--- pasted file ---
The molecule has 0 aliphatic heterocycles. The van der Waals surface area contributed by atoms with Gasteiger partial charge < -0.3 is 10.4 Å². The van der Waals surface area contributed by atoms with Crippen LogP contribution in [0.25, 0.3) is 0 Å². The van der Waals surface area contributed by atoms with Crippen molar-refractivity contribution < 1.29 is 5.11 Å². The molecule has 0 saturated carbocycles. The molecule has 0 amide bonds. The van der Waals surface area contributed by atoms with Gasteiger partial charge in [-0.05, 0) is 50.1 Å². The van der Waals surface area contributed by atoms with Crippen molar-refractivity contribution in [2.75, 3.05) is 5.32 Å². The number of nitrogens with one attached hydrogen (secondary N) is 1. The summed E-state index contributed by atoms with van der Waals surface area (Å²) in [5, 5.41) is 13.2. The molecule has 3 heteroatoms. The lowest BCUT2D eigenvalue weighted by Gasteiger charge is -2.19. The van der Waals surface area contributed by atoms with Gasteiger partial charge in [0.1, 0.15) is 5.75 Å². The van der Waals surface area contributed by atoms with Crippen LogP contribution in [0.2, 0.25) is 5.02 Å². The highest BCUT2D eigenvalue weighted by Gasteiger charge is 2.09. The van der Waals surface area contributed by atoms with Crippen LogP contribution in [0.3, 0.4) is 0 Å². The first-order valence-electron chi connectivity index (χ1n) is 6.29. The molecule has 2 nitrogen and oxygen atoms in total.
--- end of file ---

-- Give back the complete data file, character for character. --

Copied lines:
The molecule has 0 aliphatic heterocycles. The van der Waals surface area contributed by atoms with Gasteiger partial charge < -0.3 is 10.4 Å². The van der Waals surface area contributed by atoms with Crippen LogP contribution in [0.25, 0.3) is 0 Å². The van der Waals surface area contributed by atoms with Crippen molar-refractivity contribution < 1.29 is 5.11 Å². The molecule has 0 saturated carbocycles. The molecule has 0 amide bonds. The van der Waals surface area contributed by atoms with Gasteiger partial charge in [-0.05, 0) is 50.1 Å². The van der Waals surface area contributed by atoms with Crippen molar-refractivity contribution in [2.75, 3.05) is 5.32 Å². The number of nitrogens with one attached hydrogen (secondary N) is 1. The summed E-state index contributed by atoms with van der Waals surface area (Å²) in [5, 5.41) is 13.2. The molecule has 3 heteroatoms. The lowest BCUT2D eigenvalue weighted by Gasteiger charge is -2.19. The van der Waals surface area contributed by atoms with Gasteiger partial charge in [0.1, 0.15) is 5.75 Å². The van der Waals surface area contributed by atoms with Crippen LogP contribution in [0.2, 0.25) is 5.02 Å². The highest BCUT2D eigenvalue weighted by Gasteiger charge is 2.09. The van der Waals surface area contributed by atoms with Crippen LogP contribution in [0.3, 0.4) is 0 Å². The first-order valence-electron chi connectivity index (χ1n) is 6.29. The molecule has 2 nitrogen and oxygen atoms in total.